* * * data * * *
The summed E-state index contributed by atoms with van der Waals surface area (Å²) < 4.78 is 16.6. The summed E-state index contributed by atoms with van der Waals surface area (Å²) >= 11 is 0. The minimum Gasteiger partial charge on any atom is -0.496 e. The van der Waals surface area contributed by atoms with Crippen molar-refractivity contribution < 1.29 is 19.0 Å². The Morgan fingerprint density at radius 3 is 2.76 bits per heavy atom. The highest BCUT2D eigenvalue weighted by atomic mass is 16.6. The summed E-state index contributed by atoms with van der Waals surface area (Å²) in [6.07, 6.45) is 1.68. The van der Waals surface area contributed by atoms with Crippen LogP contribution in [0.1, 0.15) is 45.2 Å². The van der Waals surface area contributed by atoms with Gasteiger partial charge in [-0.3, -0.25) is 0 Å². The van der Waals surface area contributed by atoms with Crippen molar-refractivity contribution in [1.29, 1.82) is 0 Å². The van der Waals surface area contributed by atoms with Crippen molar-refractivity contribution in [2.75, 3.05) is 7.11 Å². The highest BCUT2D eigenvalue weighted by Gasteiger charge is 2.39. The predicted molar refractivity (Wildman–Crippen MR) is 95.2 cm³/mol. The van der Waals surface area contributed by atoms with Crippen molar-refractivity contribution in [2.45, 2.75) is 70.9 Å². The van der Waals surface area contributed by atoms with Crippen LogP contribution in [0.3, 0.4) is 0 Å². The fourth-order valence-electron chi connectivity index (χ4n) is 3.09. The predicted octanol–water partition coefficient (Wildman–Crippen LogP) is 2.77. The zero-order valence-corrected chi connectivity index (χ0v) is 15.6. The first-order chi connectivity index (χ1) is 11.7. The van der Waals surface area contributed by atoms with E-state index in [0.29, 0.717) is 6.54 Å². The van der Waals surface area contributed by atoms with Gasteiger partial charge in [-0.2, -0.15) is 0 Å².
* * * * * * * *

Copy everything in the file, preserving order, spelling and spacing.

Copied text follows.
The summed E-state index contributed by atoms with van der Waals surface area (Å²) < 4.78 is 16.6. The summed E-state index contributed by atoms with van der Waals surface area (Å²) >= 11 is 0. The minimum Gasteiger partial charge on any atom is -0.496 e. The van der Waals surface area contributed by atoms with Crippen molar-refractivity contribution < 1.29 is 19.0 Å². The Morgan fingerprint density at radius 3 is 2.76 bits per heavy atom. The highest BCUT2D eigenvalue weighted by atomic mass is 16.6. The summed E-state index contributed by atoms with van der Waals surface area (Å²) in [6.07, 6.45) is 1.68. The van der Waals surface area contributed by atoms with Crippen LogP contribution in [0.1, 0.15) is 45.2 Å². The van der Waals surface area contributed by atoms with Gasteiger partial charge in [-0.3, -0.25) is 0 Å². The van der Waals surface area contributed by atoms with Crippen molar-refractivity contribution in [1.29, 1.82) is 0 Å². The van der Waals surface area contributed by atoms with Crippen molar-refractivity contribution in [2.75, 3.05) is 7.11 Å². The highest BCUT2D eigenvalue weighted by Gasteiger charge is 2.39. The predicted molar refractivity (Wildman–Crippen MR) is 95.2 cm³/mol. The van der Waals surface area contributed by atoms with Crippen molar-refractivity contribution in [2.45, 2.75) is 70.9 Å². The van der Waals surface area contributed by atoms with Crippen LogP contribution in [0.3, 0.4) is 0 Å². The fourth-order valence-electron chi connectivity index (χ4n) is 3.09. The predicted octanol–water partition coefficient (Wildman–Crippen LogP) is 2.77. The zero-order valence-corrected chi connectivity index (χ0v) is 15.6. The first-order chi connectivity index (χ1) is 11.7. The van der Waals surface area contributed by atoms with E-state index in [0.29, 0.717) is 6.54 Å². The van der Waals surface area contributed by atoms with Gasteiger partial charge in [-0.2, -0.15) is 0 Å².